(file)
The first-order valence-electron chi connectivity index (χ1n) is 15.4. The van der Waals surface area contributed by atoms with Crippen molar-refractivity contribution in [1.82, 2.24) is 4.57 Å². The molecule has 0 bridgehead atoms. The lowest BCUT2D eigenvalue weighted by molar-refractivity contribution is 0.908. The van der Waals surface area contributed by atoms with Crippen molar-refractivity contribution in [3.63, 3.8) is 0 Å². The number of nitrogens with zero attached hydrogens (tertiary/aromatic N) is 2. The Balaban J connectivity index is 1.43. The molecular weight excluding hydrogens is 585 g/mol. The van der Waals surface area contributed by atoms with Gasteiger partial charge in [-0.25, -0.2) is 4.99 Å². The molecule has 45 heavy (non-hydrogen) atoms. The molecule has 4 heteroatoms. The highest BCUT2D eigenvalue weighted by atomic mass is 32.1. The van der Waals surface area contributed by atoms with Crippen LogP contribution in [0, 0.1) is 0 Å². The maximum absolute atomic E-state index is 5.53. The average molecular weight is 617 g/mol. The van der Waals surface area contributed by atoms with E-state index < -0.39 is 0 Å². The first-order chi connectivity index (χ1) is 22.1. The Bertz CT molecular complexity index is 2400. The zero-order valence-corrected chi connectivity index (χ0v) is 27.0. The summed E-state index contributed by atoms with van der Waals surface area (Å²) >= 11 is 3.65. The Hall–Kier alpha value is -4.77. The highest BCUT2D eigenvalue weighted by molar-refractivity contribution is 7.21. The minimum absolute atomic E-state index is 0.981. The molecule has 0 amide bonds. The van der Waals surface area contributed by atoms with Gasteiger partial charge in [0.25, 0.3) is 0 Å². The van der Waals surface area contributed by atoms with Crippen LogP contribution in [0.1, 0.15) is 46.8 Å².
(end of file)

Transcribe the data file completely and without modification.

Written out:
The first-order valence-electron chi connectivity index (χ1n) is 15.4. The van der Waals surface area contributed by atoms with Crippen molar-refractivity contribution in [1.82, 2.24) is 4.57 Å². The molecule has 0 bridgehead atoms. The lowest BCUT2D eigenvalue weighted by molar-refractivity contribution is 0.908. The van der Waals surface area contributed by atoms with Crippen molar-refractivity contribution in [3.63, 3.8) is 0 Å². The number of nitrogens with zero attached hydrogens (tertiary/aromatic N) is 2. The Balaban J connectivity index is 1.43. The molecular weight excluding hydrogens is 585 g/mol. The van der Waals surface area contributed by atoms with Gasteiger partial charge in [-0.25, -0.2) is 4.99 Å². The molecule has 45 heavy (non-hydrogen) atoms. The molecule has 4 heteroatoms. The highest BCUT2D eigenvalue weighted by atomic mass is 32.1. The van der Waals surface area contributed by atoms with Crippen LogP contribution in [0, 0.1) is 0 Å². The maximum absolute atomic E-state index is 5.53. The average molecular weight is 617 g/mol. The van der Waals surface area contributed by atoms with E-state index < -0.39 is 0 Å². The first-order chi connectivity index (χ1) is 22.1. The Bertz CT molecular complexity index is 2400. The zero-order valence-corrected chi connectivity index (χ0v) is 27.0. The summed E-state index contributed by atoms with van der Waals surface area (Å²) >= 11 is 3.65. The Hall–Kier alpha value is -4.77. The highest BCUT2D eigenvalue weighted by molar-refractivity contribution is 7.21. The minimum absolute atomic E-state index is 0.981. The molecule has 0 amide bonds. The van der Waals surface area contributed by atoms with Gasteiger partial charge in [0.25, 0.3) is 0 Å². The van der Waals surface area contributed by atoms with Crippen LogP contribution in [0.1, 0.15) is 46.8 Å².